TOY­OTA RAV4

Does opt­ing to do with­out the hy­brid pow­er­train kill the spark?

Wheels (Australia) - - Contents - ASH WESTER­MAN

IT’S TAKEN five gen­er­a­tions for Toy­ota to of­fer hy­brid power in what has been the world’s best-sell­ing SUV, and the com­pany is not about to squan­der that ad­van­tage with elit­ist pric­ing for the petrol­elec­tric driv­e­train.

No, you can have the 163kw/221nm hy­brid sys­tem for $3500 more than the ba­sic petrol pow­er­train in the en­trylevel GX grade. Such is the struc­ture of the 11-model RAV4 range, Toy­ota ex­pects 40 per­cent (at least) take-up for the Hy­brid.

But what about non-hy­brid ver­sions of the new RAV4? Does delet­ing the mo­tor and bat­tery kill the spark?

Well, any­one who’s never driven the hy­brid will ini­tially feel pretty con­tent with it, be­cause the 2.0-litre doesn’t feel par­tic­u­larly dif­fer­ent from other con­tenders in this class when you’re just trundling around the sub­urbs.

This re­vised en­gine runs a high 13:1 com­pres­sion ra­tio on the Atkin­son cy­cle, and is up a healthy 20kw on its pre­de­ces­sor. Fur­ther, Toy­ota’s unique ap­proach of mat­ing a con­ven­tional auto first gear with a CVT helps mask – ini­tially, at least – the com­par­a­tive lack of torque and that dron­ing syn­drome to which CVTS are prone.

But 203Nm can only take you so far, metaphor­i­cally speak­ing, and the rel­a­tive lack of torque quickly be­comes ap­par­ent the mo­ment you ask more of the throt­tle pedal, or ven­ture out­side of sub­ur­bia with a few bod­ies on board. You, plus, let’s say one other adult and two early teens will add around 280kg to the RAV4’S pay­load, tak­ing the over­all weight with fuel to some­thing close to 1850kg, and you’ll feel it when try­ing to over­take on in­clines. Wideopen throt­tle and less-than-hushed noise fol­lows. It’s not aw­ful at high revs, but it is a bit fre­netic and not easy on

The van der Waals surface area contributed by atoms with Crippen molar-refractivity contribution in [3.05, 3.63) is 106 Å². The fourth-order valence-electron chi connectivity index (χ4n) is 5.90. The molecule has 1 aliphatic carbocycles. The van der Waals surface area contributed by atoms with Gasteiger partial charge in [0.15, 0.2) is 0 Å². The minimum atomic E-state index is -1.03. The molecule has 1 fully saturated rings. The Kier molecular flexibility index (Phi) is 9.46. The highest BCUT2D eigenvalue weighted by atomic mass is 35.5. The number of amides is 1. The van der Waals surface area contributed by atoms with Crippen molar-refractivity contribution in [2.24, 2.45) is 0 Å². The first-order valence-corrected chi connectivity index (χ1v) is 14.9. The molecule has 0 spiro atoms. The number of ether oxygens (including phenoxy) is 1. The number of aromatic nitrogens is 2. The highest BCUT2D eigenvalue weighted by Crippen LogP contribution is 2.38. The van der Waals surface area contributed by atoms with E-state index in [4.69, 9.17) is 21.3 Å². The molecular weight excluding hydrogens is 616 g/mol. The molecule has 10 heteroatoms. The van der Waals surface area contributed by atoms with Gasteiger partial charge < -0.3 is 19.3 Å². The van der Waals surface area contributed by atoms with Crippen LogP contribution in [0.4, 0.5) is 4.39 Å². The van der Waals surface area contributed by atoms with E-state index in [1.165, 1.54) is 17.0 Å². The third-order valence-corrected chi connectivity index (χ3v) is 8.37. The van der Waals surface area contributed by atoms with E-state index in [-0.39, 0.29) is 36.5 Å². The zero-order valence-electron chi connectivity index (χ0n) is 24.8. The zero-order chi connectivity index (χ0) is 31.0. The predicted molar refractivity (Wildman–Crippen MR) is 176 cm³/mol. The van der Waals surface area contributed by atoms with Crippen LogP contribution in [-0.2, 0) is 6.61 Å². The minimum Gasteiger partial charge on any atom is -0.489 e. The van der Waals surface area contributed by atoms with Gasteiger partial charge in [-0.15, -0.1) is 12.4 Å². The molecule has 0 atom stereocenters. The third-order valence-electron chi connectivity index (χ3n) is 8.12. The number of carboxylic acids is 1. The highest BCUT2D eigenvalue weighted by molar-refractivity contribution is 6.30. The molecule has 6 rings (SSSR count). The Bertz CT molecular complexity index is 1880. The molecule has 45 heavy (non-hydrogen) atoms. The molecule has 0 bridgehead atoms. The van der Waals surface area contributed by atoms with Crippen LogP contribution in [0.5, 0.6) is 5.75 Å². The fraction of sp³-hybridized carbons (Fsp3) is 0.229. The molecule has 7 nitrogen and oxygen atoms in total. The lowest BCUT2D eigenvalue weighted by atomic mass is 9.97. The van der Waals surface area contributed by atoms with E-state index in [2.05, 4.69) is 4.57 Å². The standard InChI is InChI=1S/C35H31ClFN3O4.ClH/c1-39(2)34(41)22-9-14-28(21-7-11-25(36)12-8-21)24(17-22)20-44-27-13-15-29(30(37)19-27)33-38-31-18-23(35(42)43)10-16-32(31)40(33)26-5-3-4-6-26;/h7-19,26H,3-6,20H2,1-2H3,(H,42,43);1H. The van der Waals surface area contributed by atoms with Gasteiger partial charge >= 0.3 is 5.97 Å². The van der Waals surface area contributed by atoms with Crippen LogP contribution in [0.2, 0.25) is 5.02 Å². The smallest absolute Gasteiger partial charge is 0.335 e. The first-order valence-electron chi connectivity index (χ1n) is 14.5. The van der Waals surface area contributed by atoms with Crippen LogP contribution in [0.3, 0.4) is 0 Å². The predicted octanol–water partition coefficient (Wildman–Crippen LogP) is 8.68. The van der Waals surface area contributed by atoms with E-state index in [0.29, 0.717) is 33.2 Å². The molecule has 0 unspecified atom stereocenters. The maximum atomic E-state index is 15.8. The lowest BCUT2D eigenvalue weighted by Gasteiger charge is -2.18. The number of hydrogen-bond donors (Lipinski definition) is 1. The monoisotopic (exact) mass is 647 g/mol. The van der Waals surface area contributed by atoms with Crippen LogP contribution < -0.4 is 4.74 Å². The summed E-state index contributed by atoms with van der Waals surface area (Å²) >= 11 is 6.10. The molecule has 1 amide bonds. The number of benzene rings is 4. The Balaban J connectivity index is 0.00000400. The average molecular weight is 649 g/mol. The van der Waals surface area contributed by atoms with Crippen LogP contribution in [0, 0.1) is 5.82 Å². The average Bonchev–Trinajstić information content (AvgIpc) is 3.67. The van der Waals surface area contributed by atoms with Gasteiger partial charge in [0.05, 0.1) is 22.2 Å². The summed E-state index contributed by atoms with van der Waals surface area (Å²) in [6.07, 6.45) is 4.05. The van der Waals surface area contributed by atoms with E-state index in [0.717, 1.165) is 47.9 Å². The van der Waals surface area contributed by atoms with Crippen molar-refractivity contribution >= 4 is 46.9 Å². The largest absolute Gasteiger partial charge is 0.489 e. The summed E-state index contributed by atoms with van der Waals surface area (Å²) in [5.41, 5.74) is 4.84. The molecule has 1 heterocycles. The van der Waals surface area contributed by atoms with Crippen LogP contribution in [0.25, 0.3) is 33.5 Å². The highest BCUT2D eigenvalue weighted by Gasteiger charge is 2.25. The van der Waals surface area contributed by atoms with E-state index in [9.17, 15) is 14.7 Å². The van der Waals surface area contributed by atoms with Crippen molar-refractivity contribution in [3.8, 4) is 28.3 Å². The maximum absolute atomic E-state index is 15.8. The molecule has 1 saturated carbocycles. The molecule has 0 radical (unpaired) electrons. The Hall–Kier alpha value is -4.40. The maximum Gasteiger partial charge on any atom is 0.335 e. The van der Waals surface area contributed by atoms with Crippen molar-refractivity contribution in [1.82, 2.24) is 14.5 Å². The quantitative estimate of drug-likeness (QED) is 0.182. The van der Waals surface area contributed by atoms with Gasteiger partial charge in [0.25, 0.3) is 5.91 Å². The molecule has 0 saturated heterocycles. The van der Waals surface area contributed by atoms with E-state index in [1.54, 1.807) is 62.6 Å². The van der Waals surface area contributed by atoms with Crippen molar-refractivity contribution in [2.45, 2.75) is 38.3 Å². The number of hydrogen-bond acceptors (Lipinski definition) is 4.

the ear. More con­cern­ing is the ef­fect on over­tak­ing per­for­mance, where you need to pick your op­por­tu­ni­ties way more ju­di­ciously than when in an SUV with more torque.

At least dy­nam­i­cally, the GLX front­driver claws back points, es­pe­cially on typ­i­cal Aus­tralian B-roads. We were con­sis­tently sur­prised at just how adept this chas­sis set-up is at deal­ing with our lumpy bi­tu­men. No RAV4 in the his­tory of the name­plate has been able to re­tain this sort of com­po­sure. Ev­ery dip, wal­low and rut is dis­pensed with ut­ter dis­dain, the damper tune never heav­ing, or need­ing a sec­ond re­bound stab at re­gain­ing com­po­sure.

But as for trac­tion, that’s a dif­fer­ent story. Granted, our test­ing was in the wet, mas­sively ex­ac­er­bat­ing the dif­fer­ences be­tween the FWD set-up and the hy­brid AWD. But the in­escapable fact is the front­drive car will scrabble and ac­ti­vate its elec­tronic sys­tems at far lower ve­loc­i­ties than the Hy­brid AWD. Sure, the FWD car still re­tains rea­son­able grip lev­els thanks to the ex­cel­lent Bridgeston­e Alenza rub­ber, but if you’re a keen driver who wants to crack on in slip­pery con­di­tions, the FWD set-up de­mands you ease your ex­pec­ta­tions in terms of turn-in and power-down abil­ity.

So, in the wash-up, the petrol GLX does come with a few caveats. For own­ers sim­ply look­ing for their RAV4 to do fairly un­de­mand­ing ur­ban du­ties, it’s not hard to see why a sav­ing of $3500 will look pretty ap­peal­ing. How­ever, for any­one ex­pect­ing a fair bit more real-world per­for­mance and pow­er­train ca­pa­bil­ity – not to men­tion greater ef­fi­ciency – that ex­tra spend will be one of the bet­ter in­vest­ments you’ll make.

Model Toy­ota RAV4 GLX En­gine 1987cc 4cyl, dohc, 16v Max power 127kw @ 6600rpm Max torque 203Nm @ 4800rpm Trans­mis­sion CVT Weight 1545kg (estimated) 0-100km/h 9.8sec (estimated) Fuel econ­omy 6.5L/100km Price $35,640 On sale Now

You’ll miss the Hy­brid’s torque most in the hills, and its ef­fi­ciency when you’re on the servo fore­court

Man­ual-ad­just cloth seats in GLX spec. Safety equip­ment all present, though

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